Evergrande cancels football stadium deal and receives $818m – will this stave off a collapse?

Chinese property giant Evergrande has cancelled a contract to buy land rights for a new football stadium, raising $818m for the debt-ridden firm.

The stadium was for Guangzhou FC, a team that plays in the Chinese Super League and that Evergrande bought a controlling stake of in 2010. The move comes in spite of the fact that construction started two years ago and Evergrande said that money from the deal will be used to settle debts related to the project.

Evergrande was once renowned as the top-selling property developer in China. Its real estate arm owns more than 1300 projects spread across 300 cities, whilst the company also builds theme parks and electric cars.

However, the company reportedly has more than $300bn worth of debt, and since Chinese authorities made it more difficult for real estate companies to borrow money last year, Evergrande has struggled to pay the interest payments on this debt.

The company reportedly owes money to 171 domestic banks and 121 other financial firms.

Where next for Evergrande?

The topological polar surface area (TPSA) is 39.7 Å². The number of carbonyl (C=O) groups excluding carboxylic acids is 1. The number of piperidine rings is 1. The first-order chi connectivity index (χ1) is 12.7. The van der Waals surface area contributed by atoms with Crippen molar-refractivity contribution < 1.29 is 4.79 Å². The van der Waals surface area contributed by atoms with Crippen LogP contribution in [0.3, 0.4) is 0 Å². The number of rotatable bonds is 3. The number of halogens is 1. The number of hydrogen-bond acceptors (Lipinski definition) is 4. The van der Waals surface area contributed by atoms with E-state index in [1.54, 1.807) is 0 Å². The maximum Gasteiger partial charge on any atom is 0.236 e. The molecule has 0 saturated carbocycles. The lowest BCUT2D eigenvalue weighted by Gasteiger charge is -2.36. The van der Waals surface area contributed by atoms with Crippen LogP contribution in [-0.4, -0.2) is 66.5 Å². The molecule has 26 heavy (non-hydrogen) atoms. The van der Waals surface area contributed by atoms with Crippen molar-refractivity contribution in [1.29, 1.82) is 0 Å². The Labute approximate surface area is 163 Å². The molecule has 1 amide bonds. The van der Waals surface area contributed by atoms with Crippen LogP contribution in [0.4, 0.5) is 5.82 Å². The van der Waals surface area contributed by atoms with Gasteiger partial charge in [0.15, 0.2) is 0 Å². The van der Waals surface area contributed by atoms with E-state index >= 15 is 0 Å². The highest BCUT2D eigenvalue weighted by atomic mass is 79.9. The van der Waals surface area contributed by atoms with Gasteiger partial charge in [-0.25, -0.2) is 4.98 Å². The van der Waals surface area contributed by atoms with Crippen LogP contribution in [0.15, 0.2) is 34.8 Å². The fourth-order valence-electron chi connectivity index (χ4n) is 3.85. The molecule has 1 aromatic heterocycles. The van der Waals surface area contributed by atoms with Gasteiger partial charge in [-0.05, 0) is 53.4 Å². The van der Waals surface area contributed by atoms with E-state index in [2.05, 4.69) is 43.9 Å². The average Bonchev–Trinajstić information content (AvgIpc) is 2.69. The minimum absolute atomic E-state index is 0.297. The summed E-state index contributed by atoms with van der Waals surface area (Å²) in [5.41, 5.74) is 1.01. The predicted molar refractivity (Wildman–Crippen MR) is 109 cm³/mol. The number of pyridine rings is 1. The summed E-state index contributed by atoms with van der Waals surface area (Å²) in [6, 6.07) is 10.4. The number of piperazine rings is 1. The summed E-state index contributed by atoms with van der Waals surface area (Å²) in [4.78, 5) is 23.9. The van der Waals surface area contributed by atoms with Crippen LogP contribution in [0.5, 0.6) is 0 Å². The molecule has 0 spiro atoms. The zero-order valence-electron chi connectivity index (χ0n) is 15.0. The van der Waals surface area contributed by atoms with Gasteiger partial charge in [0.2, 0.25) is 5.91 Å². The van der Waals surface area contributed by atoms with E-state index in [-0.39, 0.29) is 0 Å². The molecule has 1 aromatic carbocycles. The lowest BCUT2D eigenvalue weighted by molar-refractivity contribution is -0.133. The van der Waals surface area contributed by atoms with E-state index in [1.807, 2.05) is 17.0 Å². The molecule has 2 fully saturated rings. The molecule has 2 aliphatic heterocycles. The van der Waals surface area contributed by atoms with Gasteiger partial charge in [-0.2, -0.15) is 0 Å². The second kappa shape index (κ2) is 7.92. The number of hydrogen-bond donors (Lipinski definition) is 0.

The Chinese government has reportedly told Evergrande to avoid defaulting on its payments, but on Sunday, Evergrande said that one of its subsidiaries had been ordered to pay $1.1bn after it failed to meet its debt obligations. With the company so heavily in debt and already failing to meet interest repayments, it begs the question where do they go next?

According to the BBC, Evergrande has said it will offer its offshore creditors asset packages that may include shares in its overseas units, which include an electric vehicles business and property services provider. However, the proposal was seen by some as not providing enough details on how the firm aimed to restructure its liabilities.

Last month, the firm also said that Chief Executive Xia Haijun and Chief Financial Officer Pan Darong had resigned after an internal probe found they had misused around $2bn in loans.

In an article written for Business Leader, Dr. Maria Rana, an economic expert at the University of Salford Business School, said if Evergrande were to collapse, it would have ramifications for the world economy.

Business Leader chatted to Dr. Rana again regarding the latest development in the Evergrande saga and she said: “This is surely a good signal to creditors and part of what could be the biggest restructuring ever seen in China. The detailed and full restructuring plan, however, has not been shared yet, which is not a good sign.

“Lets wait until November, when, according to an anonymous reliable source that talked to Reuter, the company will apparently be ready to share details of the plan agreed by major creditors.”

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